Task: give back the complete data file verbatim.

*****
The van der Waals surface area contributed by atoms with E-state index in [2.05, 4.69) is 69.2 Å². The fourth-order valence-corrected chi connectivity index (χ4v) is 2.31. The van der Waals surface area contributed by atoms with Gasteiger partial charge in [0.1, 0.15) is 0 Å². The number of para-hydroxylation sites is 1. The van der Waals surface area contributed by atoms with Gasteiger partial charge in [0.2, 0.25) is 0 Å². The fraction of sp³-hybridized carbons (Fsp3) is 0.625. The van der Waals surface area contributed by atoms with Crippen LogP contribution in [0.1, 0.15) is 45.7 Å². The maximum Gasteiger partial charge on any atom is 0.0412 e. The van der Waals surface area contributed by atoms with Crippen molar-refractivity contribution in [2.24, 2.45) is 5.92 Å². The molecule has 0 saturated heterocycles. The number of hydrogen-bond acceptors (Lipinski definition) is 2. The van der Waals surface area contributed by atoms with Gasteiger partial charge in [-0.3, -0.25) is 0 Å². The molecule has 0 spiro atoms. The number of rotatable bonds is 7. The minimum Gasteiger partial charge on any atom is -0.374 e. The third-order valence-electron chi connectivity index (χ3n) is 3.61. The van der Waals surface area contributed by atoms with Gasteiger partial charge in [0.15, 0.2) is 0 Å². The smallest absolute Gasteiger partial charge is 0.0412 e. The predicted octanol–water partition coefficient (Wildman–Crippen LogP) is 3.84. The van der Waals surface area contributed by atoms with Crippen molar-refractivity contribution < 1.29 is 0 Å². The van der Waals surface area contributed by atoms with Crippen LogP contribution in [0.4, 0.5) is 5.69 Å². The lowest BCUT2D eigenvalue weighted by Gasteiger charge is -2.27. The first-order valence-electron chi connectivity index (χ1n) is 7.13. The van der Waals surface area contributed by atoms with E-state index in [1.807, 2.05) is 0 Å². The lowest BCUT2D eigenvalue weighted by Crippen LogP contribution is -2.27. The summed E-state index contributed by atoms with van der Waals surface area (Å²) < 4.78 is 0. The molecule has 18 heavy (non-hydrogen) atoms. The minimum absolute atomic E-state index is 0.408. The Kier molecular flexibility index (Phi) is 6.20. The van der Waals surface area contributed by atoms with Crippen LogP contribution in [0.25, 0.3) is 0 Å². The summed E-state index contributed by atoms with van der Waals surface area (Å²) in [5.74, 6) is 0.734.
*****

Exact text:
The van der Waals surface area contributed by atoms with E-state index in [2.05, 4.69) is 69.2 Å². The fourth-order valence-corrected chi connectivity index (χ4v) is 2.31. The van der Waals surface area contributed by atoms with Gasteiger partial charge in [0.1, 0.15) is 0 Å². The number of para-hydroxylation sites is 1. The van der Waals surface area contributed by atoms with Gasteiger partial charge in [0.2, 0.25) is 0 Å². The fraction of sp³-hybridized carbons (Fsp3) is 0.625. The van der Waals surface area contributed by atoms with Crippen LogP contribution in [0.1, 0.15) is 45.7 Å². The maximum Gasteiger partial charge on any atom is 0.0412 e. The van der Waals surface area contributed by atoms with Crippen molar-refractivity contribution in [2.24, 2.45) is 5.92 Å². The molecule has 0 saturated heterocycles. The number of hydrogen-bond acceptors (Lipinski definition) is 2. The van der Waals surface area contributed by atoms with Gasteiger partial charge in [-0.3, -0.25) is 0 Å². The molecule has 0 spiro atoms. The number of rotatable bonds is 7. The minimum Gasteiger partial charge on any atom is -0.374 e. The third-order valence-electron chi connectivity index (χ3n) is 3.61. The van der Waals surface area contributed by atoms with Gasteiger partial charge in [0.15, 0.2) is 0 Å². The smallest absolute Gasteiger partial charge is 0.0412 e. The predicted octanol–water partition coefficient (Wildman–Crippen LogP) is 3.84. The van der Waals surface area contributed by atoms with Crippen molar-refractivity contribution < 1.29 is 0 Å². The van der Waals surface area contributed by atoms with Crippen LogP contribution in [0.4, 0.5) is 5.69 Å². The lowest BCUT2D eigenvalue weighted by Gasteiger charge is -2.27. The first-order valence-electron chi connectivity index (χ1n) is 7.13. The van der Waals surface area contributed by atoms with E-state index in [1.807, 2.05) is 0 Å². The lowest BCUT2D eigenvalue weighted by Crippen LogP contribution is -2.27. The summed E-state index contributed by atoms with van der Waals surface area (Å²) < 4.78 is 0. The molecule has 18 heavy (non-hydrogen) atoms. The minimum absolute atomic E-state index is 0.408. The Kier molecular flexibility index (Phi) is 6.20. The van der Waals surface area contributed by atoms with Crippen LogP contribution in [0.25, 0.3) is 0 Å². The summed E-state index contributed by atoms with van der Waals surface area (Å²) in [5.74, 6) is 0.734.